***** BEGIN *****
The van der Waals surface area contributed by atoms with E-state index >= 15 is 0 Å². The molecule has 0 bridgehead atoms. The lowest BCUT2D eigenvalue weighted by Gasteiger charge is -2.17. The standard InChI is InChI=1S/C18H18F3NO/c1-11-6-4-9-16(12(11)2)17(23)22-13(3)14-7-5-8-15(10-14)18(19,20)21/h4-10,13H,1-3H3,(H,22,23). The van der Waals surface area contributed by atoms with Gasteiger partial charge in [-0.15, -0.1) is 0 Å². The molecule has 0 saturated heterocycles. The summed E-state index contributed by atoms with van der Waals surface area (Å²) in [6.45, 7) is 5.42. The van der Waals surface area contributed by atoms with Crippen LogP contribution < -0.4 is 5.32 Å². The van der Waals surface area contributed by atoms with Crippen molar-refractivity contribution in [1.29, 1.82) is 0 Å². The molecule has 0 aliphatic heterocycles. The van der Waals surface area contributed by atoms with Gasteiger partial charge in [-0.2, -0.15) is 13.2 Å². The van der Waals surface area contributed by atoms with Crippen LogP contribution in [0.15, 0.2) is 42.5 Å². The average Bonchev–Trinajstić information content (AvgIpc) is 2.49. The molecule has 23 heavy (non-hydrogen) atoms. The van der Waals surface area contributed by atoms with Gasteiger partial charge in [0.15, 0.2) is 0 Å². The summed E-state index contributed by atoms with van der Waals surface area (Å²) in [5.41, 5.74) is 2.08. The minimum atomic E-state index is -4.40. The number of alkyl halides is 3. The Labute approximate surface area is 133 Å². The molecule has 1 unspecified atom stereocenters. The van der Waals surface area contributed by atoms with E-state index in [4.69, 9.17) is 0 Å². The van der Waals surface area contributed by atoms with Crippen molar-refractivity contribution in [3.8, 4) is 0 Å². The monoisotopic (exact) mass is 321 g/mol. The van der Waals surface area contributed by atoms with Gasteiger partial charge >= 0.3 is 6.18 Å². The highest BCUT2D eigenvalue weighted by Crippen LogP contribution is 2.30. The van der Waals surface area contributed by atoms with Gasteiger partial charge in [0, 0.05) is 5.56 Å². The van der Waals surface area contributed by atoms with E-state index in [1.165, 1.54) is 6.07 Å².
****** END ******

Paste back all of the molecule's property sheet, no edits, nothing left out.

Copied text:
The van der Waals surface area contributed by atoms with E-state index >= 15 is 0 Å². The molecule has 0 bridgehead atoms. The lowest BCUT2D eigenvalue weighted by Gasteiger charge is -2.17. The standard InChI is InChI=1S/C18H18F3NO/c1-11-6-4-9-16(12(11)2)17(23)22-13(3)14-7-5-8-15(10-14)18(19,20)21/h4-10,13H,1-3H3,(H,22,23). The van der Waals surface area contributed by atoms with Gasteiger partial charge in [-0.15, -0.1) is 0 Å². The molecule has 0 saturated heterocycles. The summed E-state index contributed by atoms with van der Waals surface area (Å²) in [6.45, 7) is 5.42. The van der Waals surface area contributed by atoms with Crippen LogP contribution < -0.4 is 5.32 Å². The van der Waals surface area contributed by atoms with Crippen molar-refractivity contribution in [1.29, 1.82) is 0 Å². The molecule has 0 aliphatic heterocycles. The van der Waals surface area contributed by atoms with Gasteiger partial charge in [-0.2, -0.15) is 13.2 Å². The van der Waals surface area contributed by atoms with Crippen LogP contribution in [0.15, 0.2) is 42.5 Å². The average Bonchev–Trinajstić information content (AvgIpc) is 2.49. The molecule has 23 heavy (non-hydrogen) atoms. The van der Waals surface area contributed by atoms with Gasteiger partial charge in [0.15, 0.2) is 0 Å². The summed E-state index contributed by atoms with van der Waals surface area (Å²) in [5.41, 5.74) is 2.08. The minimum atomic E-state index is -4.40. The number of alkyl halides is 3. The Labute approximate surface area is 133 Å². The molecule has 1 unspecified atom stereocenters. The van der Waals surface area contributed by atoms with E-state index in [4.69, 9.17) is 0 Å². The van der Waals surface area contributed by atoms with Crippen molar-refractivity contribution in [3.8, 4) is 0 Å². The monoisotopic (exact) mass is 321 g/mol. The van der Waals surface area contributed by atoms with Gasteiger partial charge >= 0.3 is 6.18 Å². The highest BCUT2D eigenvalue weighted by Crippen LogP contribution is 2.30. The van der Waals surface area contributed by atoms with Gasteiger partial charge in [0, 0.05) is 5.56 Å². The van der Waals surface area contributed by atoms with E-state index in [1.165, 1.54) is 6.07 Å².